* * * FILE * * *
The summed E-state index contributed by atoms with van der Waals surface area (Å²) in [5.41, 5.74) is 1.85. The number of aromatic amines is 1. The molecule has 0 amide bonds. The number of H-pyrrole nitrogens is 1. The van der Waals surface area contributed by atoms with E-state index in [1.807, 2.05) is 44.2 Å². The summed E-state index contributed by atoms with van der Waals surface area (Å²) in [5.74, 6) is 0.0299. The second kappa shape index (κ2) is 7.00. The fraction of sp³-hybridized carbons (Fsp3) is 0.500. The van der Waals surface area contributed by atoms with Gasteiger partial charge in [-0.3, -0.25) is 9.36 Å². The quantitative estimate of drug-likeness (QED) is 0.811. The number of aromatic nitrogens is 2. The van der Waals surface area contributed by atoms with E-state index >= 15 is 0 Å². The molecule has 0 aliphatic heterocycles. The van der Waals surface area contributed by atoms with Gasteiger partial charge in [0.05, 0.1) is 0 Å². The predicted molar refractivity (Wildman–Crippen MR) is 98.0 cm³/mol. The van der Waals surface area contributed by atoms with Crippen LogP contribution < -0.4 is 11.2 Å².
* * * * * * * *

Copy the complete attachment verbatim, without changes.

The summed E-state index contributed by atoms with van der Waals surface area (Å²) in [5.41, 5.74) is 1.85. The number of aromatic amines is 1. The molecule has 0 amide bonds. The number of H-pyrrole nitrogens is 1. The van der Waals surface area contributed by atoms with E-state index in [1.807, 2.05) is 44.2 Å². The summed E-state index contributed by atoms with van der Waals surface area (Å²) in [5.74, 6) is 0.0299. The second kappa shape index (κ2) is 7.00. The fraction of sp³-hybridized carbons (Fsp3) is 0.500. The van der Waals surface area contributed by atoms with Gasteiger partial charge in [-0.3, -0.25) is 9.36 Å². The quantitative estimate of drug-likeness (QED) is 0.811. The number of aromatic nitrogens is 2. The van der Waals surface area contributed by atoms with E-state index >= 15 is 0 Å². The molecule has 0 aliphatic heterocycles. The van der Waals surface area contributed by atoms with Gasteiger partial charge in [0.05, 0.1) is 0 Å². The predicted molar refractivity (Wildman–Crippen MR) is 98.0 cm³/mol. The van der Waals surface area contributed by atoms with Crippen LogP contribution < -0.4 is 11.2 Å².